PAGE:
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Inclusive curriculum will ensure “HE is fit for the 21st century”, says Leicester academic

An inclusive curriculum will create a Higher Education system that is “fit for the 21st century”, a leading academic at the University of Leicester has said.

In a new report published today, Dr Paul Campbell, Lecturer in Sociology at the University of Leicester argues how by widening taught curriculums, course content will become more directly relevant and relatable to the experiences of all people in a 21st century global Britain.

The report found that the lack of a sufficiently diverse curriculum and faculty meant it was often difficult for black students to be able to connect content and assessments directly to their own lived realities, meaning black students had to “work harder than their peers to connect with both assessment and curriculum content – a point remarked upon by both white and BAME students.”

Dr Paul Campbell said: “This report presents a significant progress towards our commitment and work towards creating a more open, equality-driven, representative, relevant university and inspiring curriculum. It marks the beginning of a revolutionary process to create a Higher Education system that is fully fit and inclusive for the 21st century.”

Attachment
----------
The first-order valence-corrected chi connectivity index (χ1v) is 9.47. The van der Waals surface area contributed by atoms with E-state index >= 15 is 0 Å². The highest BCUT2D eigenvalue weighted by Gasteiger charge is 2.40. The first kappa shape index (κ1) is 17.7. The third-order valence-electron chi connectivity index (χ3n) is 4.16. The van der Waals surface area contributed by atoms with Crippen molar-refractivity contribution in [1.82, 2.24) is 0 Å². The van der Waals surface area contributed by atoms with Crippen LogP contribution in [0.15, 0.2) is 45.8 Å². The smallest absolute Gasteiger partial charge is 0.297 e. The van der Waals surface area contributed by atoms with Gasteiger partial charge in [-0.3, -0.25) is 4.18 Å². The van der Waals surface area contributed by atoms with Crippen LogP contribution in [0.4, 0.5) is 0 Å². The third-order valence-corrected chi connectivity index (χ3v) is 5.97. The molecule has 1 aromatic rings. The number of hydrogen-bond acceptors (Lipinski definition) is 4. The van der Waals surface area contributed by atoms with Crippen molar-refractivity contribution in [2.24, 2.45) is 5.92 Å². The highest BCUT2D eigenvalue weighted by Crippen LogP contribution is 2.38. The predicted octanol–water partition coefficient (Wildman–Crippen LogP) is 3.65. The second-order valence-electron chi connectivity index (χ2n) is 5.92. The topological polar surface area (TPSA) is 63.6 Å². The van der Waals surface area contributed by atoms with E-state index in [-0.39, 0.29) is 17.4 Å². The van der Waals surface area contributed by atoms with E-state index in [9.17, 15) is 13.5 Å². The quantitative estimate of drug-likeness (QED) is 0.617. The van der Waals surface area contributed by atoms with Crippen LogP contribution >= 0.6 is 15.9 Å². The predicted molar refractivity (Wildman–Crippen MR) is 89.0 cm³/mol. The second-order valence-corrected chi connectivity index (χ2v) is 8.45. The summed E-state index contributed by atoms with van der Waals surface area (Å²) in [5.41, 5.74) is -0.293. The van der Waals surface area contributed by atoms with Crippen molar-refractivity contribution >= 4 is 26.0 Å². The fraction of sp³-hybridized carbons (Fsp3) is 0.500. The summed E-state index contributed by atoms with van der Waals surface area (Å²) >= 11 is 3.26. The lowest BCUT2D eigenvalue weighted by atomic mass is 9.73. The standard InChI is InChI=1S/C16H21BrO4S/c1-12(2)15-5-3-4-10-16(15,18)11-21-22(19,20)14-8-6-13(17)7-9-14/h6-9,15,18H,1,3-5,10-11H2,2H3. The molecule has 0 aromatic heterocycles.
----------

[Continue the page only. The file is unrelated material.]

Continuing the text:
Focusing on the disciplines of Biology, Physics, Law and Sociology at the University of Leicester, the report Tackling Racial Inequalities in Assessment in Higher Education: A Multi-Disciplinary Case Study has for the first time assessed the relationships between race, ethnicity and assessment preference and the impact on students’ performance and outcomes.

Some of the key recommendations included creating clearer assessment frameworks and criteria, better pre and post assessment support, using clearer language in essay questions and providing clearer feedback in marked work.  

The study is part of a series of projects aimed to address the awarding gap for ethnic minority students. This includes a £46,000 award by the Centre for Transforming Access and Students Outcomes in Higher Education (TASO) to evaluate the launch of the Decolonising the Curriculum Toolkit in the School of Media, Communications and Sociology.

The study cites that in disclosed assessments, South Asian students of Islamic faith often felt that they were subject to ethnic and religious-based anti-education stereotypes and biases, which impacted negatively on their grade outcomes. Likewise, some black students were concerned that “in presentations, grade awards were influenced by their capacity to mask their blackness”.

The University of Leicester is one of the most diverse universities in the UK, with 52% of its students coming from a black, Asian and minority ethnic background. The University currently has an awarding gap of 9% compared with the national 13%. 

The report Tackling Racial Inequalities in Assessment in Higher Education: A Multi-Disciplinary Case Study is available at https://le.ac.uk/-/media/uol/docs/institution/tackling-racial-inequalities-in-assessment-in-he-may-21.pdf

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